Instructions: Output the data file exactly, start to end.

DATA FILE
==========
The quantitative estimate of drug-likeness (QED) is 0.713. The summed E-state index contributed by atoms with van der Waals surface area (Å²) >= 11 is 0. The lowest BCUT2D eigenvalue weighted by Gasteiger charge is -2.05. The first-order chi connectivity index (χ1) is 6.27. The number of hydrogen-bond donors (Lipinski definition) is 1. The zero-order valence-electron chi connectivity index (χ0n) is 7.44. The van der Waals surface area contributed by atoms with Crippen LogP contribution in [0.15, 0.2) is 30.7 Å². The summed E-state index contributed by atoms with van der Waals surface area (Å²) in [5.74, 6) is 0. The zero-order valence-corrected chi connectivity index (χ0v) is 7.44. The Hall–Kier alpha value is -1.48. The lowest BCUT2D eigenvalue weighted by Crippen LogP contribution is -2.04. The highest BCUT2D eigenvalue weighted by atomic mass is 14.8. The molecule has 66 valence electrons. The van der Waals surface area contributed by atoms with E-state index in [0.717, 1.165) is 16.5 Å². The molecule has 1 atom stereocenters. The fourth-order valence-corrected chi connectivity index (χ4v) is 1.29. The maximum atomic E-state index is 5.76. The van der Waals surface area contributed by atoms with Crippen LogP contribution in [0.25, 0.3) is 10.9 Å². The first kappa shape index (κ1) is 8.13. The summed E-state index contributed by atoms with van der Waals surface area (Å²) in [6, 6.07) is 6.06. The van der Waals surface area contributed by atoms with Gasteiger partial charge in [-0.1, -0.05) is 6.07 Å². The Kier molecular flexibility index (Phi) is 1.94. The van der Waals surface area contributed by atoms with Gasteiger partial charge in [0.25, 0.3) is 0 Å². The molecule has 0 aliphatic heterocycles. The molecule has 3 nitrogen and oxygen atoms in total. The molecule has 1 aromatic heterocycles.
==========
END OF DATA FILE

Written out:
The quantitative estimate of drug-likeness (QED) is 0.713. The summed E-state index contributed by atoms with van der Waals surface area (Å²) >= 11 is 0. The lowest BCUT2D eigenvalue weighted by Gasteiger charge is -2.05. The first-order chi connectivity index (χ1) is 6.27. The number of hydrogen-bond donors (Lipinski definition) is 1. The zero-order valence-electron chi connectivity index (χ0n) is 7.44. The van der Waals surface area contributed by atoms with Crippen LogP contribution in [0.15, 0.2) is 30.7 Å². The summed E-state index contributed by atoms with van der Waals surface area (Å²) in [5.74, 6) is 0. The zero-order valence-corrected chi connectivity index (χ0v) is 7.44. The Hall–Kier alpha value is -1.48. The lowest BCUT2D eigenvalue weighted by Crippen LogP contribution is -2.04. The highest BCUT2D eigenvalue weighted by atomic mass is 14.8. The molecule has 66 valence electrons. The van der Waals surface area contributed by atoms with E-state index in [0.717, 1.165) is 16.5 Å². The molecule has 1 atom stereocenters. The fourth-order valence-corrected chi connectivity index (χ4v) is 1.29. The maximum atomic E-state index is 5.76. The van der Waals surface area contributed by atoms with Crippen LogP contribution in [0.25, 0.3) is 10.9 Å². The first kappa shape index (κ1) is 8.13. The summed E-state index contributed by atoms with van der Waals surface area (Å²) in [6, 6.07) is 6.06. The van der Waals surface area contributed by atoms with Gasteiger partial charge in [-0.1, -0.05) is 6.07 Å². The Kier molecular flexibility index (Phi) is 1.94. The van der Waals surface area contributed by atoms with Gasteiger partial charge in [0.25, 0.3) is 0 Å². The molecule has 0 aliphatic heterocycles. The molecule has 3 nitrogen and oxygen atoms in total. The molecule has 1 aromatic heterocycles.